Next start to sit back making sure to keep tightness not only in the torso but in the glutes and hamstrings. Also remember to push your knees out as you descend.

In the hole, remain as tight as possible, a lot of newer people do a butt wink as I call it, your ass ducks under right at the end. Focus on making sure to stick it out.

Once you come back up, remember push the knees out, keep your head up and push back, and if need be once you start up push your elbows forward. Odd command I got from a friend that seems like it won't make a difference, but it can.

Talk to some of the guys helping out at the meet and some of the other competitors for some tips too right before, the best bet is have someone to shout the commands while lifting. For me, in the hole I have someone remind me of my knees, just out head up, half way elbows.


#4

I think Majik's got it dead on. Tight arch, elbows pulled forward under the bar, knees pushed out hard, and head looking up and pushed back into the bar. That's the first movement I make in the hole, is to toss my head back into the bar, like i'm trying to pop the bar off my back. When you do that, your really get good momentum coming out of the bottom (you have to, otherwise you will dump the bar).

One other thing that might be worth thinking about is where you hold the bar on your back. If you carry the bar lower on your back, you will have a bit more forward lean than if you carry the bar a bit higher up on your traps.

2 weeks out though, don't do anything too drastic to try and change your form. trying to change too much now means you'll be doing extra volume, which 2 weeks out is a real poor idea. Wait until after the meet if you think you need DRASTIC changes. And feel free to contact Clint about coming out and training with us if you feel that having a new set of eyes checking your form out would help.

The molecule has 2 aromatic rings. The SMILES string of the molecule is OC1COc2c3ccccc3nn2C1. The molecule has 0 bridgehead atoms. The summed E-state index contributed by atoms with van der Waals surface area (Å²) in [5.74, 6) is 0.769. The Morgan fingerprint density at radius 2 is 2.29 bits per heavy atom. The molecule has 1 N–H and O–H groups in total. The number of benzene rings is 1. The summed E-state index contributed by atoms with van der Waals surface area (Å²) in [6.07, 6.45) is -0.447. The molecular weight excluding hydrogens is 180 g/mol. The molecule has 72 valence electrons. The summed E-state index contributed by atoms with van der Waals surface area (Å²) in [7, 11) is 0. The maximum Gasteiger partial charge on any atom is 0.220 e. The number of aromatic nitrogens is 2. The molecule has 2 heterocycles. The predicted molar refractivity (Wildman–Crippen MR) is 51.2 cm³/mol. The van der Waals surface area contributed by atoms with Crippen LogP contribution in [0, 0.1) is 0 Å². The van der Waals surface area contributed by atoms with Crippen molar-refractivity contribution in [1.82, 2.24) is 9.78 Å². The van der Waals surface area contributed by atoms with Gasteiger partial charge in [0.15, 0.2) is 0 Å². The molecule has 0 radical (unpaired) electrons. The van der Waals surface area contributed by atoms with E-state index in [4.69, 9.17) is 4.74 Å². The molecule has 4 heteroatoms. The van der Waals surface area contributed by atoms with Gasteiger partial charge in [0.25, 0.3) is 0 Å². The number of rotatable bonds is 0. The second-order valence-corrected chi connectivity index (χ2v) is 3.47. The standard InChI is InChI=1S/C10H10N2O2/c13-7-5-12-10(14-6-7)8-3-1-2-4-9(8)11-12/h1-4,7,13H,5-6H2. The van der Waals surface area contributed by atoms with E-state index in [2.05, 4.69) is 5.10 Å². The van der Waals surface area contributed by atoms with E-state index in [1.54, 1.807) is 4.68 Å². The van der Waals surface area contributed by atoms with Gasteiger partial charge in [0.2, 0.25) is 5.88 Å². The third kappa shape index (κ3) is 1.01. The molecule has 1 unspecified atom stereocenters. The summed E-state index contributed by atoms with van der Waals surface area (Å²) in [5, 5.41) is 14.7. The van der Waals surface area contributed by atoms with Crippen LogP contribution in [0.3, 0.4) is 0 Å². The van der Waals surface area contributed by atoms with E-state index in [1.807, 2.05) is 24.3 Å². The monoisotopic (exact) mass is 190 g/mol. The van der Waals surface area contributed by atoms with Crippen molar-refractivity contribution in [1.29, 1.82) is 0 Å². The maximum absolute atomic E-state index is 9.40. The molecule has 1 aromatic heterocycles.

#5

yep, this is said better than how i said it: "elbows pulled forward," and "toss...head back into the bar."


#6

I think the elbows forward action is a balance thing. It transfers your weight forward allowing you to raise your torso farther back without losing your balance.

If you do this, make sure you maintain upper back tightness, it is easy to lose that "shoulders together" position when the elbows come forward.


#7

Not sure it's about "balance," but rather, a matter of leverage. The relationship between elbows, hands, and upper back are relatively locked into position with respect to one another when the bar is in position. If you raise your elbows up, the bar pushes down on your upper back, which can preclude the arch and cause you to round. If you push your elbows forward/down/under the bar, the upper back can arch.

I don't mean to come across as nit picking semantics or whatever, but for someone learning this stuff, terms like "balance" might thrown a person off.

I truly wish I had learned and heeded all this good advice in the beginning!


#8

Thanks so much for the replies, everyone.

Squatzenheimer - Thanks for the tips, that was quite helpful. I do try to arch hard, and itâ??s not that I lose it and get loose at the end, I just feel like I haven't gotten the technique down perfectly to be able to hold it that strong without hyperextending or something. Upper back is always as tight as I can possible get it. I had recently widened my stance somewhat because a closer stance makes it very difficult to get my hips through, and it did help some because I was able to get my hips through easier.

I do rise with my chest first, and I feel as though I'm pushing it up as much as I can, but I'm pretty sure I can get my back straightened out more. Maybe it's a matter of sitting back more, I just don't know how, hah.
I cut out box squats for the reason that I am a raw lifter, and found that they weren't really helping my back squat issue anyway.